Whether he’s in the right or wrong, New York Jets’ defensive lineman, Sheldon Richardson, needs to let his feud with Giants wideout, Brandon Marshall, fall through.Last year was a disappointment, to say the least, for the New York Jets. After going 10-6 the year prior, the Jets were unable to work off their 2015 success, finishing the year 4-12. In doing so, players turned on one another, most notably Sheldon Richardson and Brandon Marshall — who later signed a two-year pact with the New York Giants this offseason.
Claiming that he checked out and that the team would be better off without him, Richardson has been relentless in regards to his criticism of Marshall. Richardson continued lashing out on Marshall on Monday afternoon.
When asked on the Michael Kay Show about Marshall, Richardson said he was “happy” with his departure.
He then went on to say: “That whole situation right there was sticky because we’d lose and then he’d do little things that are drama queen-ish and then he doggin’ out this guy, that guy,” Richardson said.
Richardson followed that statement up by explaining how Marshall feels nothing is his fault.
““It’s everybody’s fault except his and then there’s a reason this and a reason that. Everybody pointin’ a finger when you losing and then nobody want to say something to him, so I say something to him — the criminal, the bad guy — and the media just ran with it” Richardson said.
Richardson later discussed how Marshall should come out and admit what he did to the Jets’ locker room.
Richardson said: “That man know what he did to the locker room a little bit and I was the one to address that and still will address it to this day,” Richardson said of Marshall. “So if he can’t come out to the media and tell him what he did and how he quit on this team way before the season was over, then that’s all on yourself.”
“He contributed to [the losing]. You gotta look within yourself, like we all contributed to that,” Richardson said. “He was out there when we were taking those ‘L’s.’ We took those ‘L’s’ together. That’s what a team and brothers supposed to do. Not, ‘Oh, we don’t stand a chance.’Richardson preached.
Is Richardson telling the truth? Possibly. But whether he’s right or wrong, Richardson is better off letting his beef with Marshall fall through.
For starters, while last year was, without a doubt, a frustrating year for Gang Green, Richardson and the Jets are now seven months removed from their drama-infested season and no longer have Marshall in the fold. But despite those two realities being present, Richardson continues to discuss what transpired with Marshall last season.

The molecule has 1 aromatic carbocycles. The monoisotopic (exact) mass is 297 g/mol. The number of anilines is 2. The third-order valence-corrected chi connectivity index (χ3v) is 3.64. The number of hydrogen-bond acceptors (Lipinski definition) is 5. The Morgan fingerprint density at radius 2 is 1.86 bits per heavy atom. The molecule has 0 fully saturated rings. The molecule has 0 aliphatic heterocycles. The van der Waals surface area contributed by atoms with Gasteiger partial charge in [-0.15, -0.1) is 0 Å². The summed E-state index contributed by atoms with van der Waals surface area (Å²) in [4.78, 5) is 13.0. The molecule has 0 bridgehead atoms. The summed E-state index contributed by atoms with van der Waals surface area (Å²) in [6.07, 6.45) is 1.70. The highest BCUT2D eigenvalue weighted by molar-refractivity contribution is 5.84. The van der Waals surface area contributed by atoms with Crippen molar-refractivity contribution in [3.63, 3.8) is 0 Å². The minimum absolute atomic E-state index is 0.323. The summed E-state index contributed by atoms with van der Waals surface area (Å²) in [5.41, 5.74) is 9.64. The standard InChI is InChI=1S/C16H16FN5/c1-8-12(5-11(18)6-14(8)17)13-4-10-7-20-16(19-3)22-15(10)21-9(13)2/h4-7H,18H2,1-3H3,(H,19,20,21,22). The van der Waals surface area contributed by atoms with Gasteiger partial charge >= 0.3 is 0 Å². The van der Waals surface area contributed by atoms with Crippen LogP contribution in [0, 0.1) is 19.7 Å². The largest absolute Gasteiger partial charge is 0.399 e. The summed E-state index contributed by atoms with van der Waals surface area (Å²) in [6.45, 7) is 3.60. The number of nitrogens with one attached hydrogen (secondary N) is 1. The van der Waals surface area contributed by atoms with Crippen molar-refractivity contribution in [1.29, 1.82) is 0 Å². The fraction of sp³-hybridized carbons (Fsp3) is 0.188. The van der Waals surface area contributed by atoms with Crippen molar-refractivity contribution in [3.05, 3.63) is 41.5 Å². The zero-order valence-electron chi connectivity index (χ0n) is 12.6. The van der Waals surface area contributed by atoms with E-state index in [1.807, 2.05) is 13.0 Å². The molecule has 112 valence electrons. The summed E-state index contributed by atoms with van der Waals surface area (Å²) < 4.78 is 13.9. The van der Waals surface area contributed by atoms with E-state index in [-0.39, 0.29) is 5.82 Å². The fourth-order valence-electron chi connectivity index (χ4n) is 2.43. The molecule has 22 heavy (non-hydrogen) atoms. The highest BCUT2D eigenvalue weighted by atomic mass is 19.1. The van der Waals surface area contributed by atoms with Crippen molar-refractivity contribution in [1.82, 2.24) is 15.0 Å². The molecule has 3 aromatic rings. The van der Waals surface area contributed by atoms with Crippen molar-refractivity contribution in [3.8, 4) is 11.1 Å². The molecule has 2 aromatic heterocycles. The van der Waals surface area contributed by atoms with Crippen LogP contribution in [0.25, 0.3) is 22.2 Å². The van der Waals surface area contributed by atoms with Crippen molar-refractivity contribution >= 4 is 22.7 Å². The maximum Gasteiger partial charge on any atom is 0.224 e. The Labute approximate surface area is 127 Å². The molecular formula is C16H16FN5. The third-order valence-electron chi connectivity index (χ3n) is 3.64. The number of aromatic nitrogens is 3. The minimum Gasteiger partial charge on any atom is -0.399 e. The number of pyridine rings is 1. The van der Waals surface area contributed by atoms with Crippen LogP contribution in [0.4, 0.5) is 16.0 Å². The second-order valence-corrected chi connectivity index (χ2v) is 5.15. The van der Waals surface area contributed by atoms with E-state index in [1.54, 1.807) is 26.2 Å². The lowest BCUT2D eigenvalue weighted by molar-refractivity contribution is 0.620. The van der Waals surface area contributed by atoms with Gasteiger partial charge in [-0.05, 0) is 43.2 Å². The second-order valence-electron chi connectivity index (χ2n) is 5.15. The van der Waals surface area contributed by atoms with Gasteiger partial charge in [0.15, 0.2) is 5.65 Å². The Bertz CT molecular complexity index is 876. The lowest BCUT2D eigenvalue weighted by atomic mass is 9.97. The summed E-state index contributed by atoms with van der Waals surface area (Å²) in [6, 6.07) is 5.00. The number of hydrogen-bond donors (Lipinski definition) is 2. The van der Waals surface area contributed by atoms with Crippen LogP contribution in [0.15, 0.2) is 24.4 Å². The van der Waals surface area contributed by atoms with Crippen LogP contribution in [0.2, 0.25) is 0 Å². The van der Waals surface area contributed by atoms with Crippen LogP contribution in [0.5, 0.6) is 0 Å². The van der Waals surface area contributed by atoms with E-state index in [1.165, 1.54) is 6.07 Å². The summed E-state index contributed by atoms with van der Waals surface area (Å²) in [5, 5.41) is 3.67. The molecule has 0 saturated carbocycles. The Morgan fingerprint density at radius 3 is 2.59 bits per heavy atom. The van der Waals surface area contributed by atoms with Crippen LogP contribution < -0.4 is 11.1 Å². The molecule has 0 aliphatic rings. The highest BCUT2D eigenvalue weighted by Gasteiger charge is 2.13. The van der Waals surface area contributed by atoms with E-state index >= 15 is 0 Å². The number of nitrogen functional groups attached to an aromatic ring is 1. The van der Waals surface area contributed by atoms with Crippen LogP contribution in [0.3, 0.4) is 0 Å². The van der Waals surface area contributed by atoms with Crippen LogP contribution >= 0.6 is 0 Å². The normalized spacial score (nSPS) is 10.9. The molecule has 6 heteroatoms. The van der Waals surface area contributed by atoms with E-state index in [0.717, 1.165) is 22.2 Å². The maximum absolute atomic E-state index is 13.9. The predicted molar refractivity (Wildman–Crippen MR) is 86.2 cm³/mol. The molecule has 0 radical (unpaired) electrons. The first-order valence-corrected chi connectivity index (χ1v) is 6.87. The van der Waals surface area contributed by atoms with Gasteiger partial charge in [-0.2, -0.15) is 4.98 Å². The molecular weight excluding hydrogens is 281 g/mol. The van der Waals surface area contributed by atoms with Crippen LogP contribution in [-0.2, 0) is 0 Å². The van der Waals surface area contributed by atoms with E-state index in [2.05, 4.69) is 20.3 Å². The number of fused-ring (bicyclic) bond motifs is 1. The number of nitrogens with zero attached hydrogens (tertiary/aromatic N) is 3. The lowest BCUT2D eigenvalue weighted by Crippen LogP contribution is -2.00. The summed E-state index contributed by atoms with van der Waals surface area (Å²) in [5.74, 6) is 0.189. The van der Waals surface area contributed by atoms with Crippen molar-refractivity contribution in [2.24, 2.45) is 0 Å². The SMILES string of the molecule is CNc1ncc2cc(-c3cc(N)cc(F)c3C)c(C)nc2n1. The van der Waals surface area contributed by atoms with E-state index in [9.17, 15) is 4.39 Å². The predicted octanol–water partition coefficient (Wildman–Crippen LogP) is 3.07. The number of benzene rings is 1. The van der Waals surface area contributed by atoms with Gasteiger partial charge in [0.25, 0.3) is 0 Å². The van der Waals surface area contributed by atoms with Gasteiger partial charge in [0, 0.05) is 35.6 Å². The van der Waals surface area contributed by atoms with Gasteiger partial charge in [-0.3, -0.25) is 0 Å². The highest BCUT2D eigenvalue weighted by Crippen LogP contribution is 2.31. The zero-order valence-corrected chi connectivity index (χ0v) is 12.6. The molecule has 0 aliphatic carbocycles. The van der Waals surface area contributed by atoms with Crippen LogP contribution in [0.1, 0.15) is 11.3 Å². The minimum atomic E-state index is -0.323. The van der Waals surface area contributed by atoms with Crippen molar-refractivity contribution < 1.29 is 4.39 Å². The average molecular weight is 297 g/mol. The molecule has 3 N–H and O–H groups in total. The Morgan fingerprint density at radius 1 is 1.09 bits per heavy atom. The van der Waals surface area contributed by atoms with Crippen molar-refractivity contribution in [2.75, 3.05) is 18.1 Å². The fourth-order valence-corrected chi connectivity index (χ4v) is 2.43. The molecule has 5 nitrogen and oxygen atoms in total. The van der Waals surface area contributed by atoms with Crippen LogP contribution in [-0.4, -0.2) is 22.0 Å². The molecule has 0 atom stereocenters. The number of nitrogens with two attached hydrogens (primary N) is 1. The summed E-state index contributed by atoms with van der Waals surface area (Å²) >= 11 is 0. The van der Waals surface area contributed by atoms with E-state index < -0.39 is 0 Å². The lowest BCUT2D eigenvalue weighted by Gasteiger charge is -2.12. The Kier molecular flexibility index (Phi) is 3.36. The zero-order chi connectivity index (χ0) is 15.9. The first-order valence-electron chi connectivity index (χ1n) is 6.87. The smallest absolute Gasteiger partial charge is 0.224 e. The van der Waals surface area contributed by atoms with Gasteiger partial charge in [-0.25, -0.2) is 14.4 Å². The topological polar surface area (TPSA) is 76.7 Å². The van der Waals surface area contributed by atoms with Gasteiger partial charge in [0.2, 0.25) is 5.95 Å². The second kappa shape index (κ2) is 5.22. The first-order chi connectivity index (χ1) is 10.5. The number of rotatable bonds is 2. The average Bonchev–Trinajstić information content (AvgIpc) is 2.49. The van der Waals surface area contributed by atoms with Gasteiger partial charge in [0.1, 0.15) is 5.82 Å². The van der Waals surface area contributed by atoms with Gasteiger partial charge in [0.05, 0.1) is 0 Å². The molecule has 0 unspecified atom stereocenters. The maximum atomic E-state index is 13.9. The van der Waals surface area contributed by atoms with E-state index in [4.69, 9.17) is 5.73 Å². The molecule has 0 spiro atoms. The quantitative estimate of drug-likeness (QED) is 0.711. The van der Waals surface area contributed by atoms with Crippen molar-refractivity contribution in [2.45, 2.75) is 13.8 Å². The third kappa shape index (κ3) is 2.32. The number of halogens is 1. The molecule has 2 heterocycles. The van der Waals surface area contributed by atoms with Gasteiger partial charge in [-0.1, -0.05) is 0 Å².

While he hasn’t spoken as negatively or strongly as Richardson has, Marshall has given his perspective on what unfolded in 2016.
Roughly a month ago, Marshall claimed that he couldn’t continue to play with the Jets, based on their inability to compete.
“For me, I just knew I couldn’t be in that environment,” Marshall said on WFAN’s Boomer and Carton. “I think everyone knows the type of personality I am at this point in my career”. “I wouldn’t have made it through an entire season knowing that we didn’t have a chance. That’s all you want as a player — you just want a chance.”
Marshall’s desire to win is admirable and understandable, but, of course, to essentially pack it in while enduring a losing season would be wrong — if true.
Could Richardson be telling the truth about the remarks he’s made pertaining to Marshall? Yes, but is it really worth a feud with a player and a former teammate clouding the Jets’ 2017 priorities?
While this Jets team is highly unlikely to make a playoff run, given the departures of a number of veterans (Marshall, Eric Decker, Nick Mangold, Ryan Fitzpatrick, etc.), the last thing they need is for the biggest storyline going into the preseason to be a feud with a current and former player from last season.
For Richardson’s sake, it would be best for him to let the grudge he holds on Marshall to disintegrate. While Richardson’s hard opinions towards him may be coming from the right place, it would be wise for him to move on and focus on the team he has around him, to avoid a duplication of what took place last year in the Jets locker room.
Marshall is gone; Richardson and him aren’t in the same locker room anymore. With their preseason opener just days away and the regular season just four short weeks away, Richardson should let go of his feud with Marshall for the sake of focusing on the issues and roadblocks the Jets have present — not the ones that were in place the year prior.